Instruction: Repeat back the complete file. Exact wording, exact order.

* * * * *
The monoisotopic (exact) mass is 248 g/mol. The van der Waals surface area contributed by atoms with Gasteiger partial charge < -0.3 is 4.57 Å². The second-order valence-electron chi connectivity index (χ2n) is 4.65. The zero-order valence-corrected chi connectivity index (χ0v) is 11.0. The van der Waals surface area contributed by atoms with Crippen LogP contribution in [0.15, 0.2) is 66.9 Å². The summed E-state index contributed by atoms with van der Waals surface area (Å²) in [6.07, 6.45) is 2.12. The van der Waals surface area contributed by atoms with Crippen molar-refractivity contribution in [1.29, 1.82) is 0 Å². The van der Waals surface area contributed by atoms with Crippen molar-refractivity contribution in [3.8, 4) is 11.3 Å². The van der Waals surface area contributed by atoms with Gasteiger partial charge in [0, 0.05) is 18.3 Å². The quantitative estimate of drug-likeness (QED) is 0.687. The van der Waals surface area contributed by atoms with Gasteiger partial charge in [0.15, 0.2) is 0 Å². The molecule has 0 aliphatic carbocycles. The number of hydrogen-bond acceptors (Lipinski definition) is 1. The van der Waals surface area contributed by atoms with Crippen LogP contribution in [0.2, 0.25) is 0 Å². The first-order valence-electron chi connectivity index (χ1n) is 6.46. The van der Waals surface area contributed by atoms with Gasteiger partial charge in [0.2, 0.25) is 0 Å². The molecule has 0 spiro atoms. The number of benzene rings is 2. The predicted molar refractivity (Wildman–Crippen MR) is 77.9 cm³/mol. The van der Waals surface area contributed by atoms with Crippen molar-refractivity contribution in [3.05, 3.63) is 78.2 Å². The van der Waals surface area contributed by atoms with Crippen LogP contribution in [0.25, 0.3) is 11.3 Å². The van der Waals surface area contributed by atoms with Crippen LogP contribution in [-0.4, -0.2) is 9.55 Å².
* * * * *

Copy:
The monoisotopic (exact) mass is 248 g/mol. The van der Waals surface area contributed by atoms with Gasteiger partial charge < -0.3 is 4.57 Å². The second-order valence-electron chi connectivity index (χ2n) is 4.65. The zero-order valence-corrected chi connectivity index (χ0v) is 11.0. The van der Waals surface area contributed by atoms with Crippen LogP contribution in [0.15, 0.2) is 66.9 Å². The summed E-state index contributed by atoms with van der Waals surface area (Å²) in [6.07, 6.45) is 2.12. The van der Waals surface area contributed by atoms with Crippen molar-refractivity contribution in [1.29, 1.82) is 0 Å². The van der Waals surface area contributed by atoms with Crippen molar-refractivity contribution in [3.8, 4) is 11.3 Å². The van der Waals surface area contributed by atoms with Gasteiger partial charge in [0, 0.05) is 18.3 Å². The quantitative estimate of drug-likeness (QED) is 0.687. The van der Waals surface area contributed by atoms with Gasteiger partial charge in [0.15, 0.2) is 0 Å². The molecule has 0 aliphatic carbocycles. The number of hydrogen-bond acceptors (Lipinski definition) is 1. The van der Waals surface area contributed by atoms with Crippen LogP contribution in [0.2, 0.25) is 0 Å². The first-order valence-electron chi connectivity index (χ1n) is 6.46. The van der Waals surface area contributed by atoms with Gasteiger partial charge in [0.2, 0.25) is 0 Å². The molecule has 0 spiro atoms. The number of benzene rings is 2. The predicted molar refractivity (Wildman–Crippen MR) is 77.9 cm³/mol. The van der Waals surface area contributed by atoms with Crippen molar-refractivity contribution in [3.05, 3.63) is 78.2 Å². The van der Waals surface area contributed by atoms with Crippen LogP contribution in [0.25, 0.3) is 11.3 Å². The van der Waals surface area contributed by atoms with Crippen LogP contribution in [-0.4, -0.2) is 9.55 Å².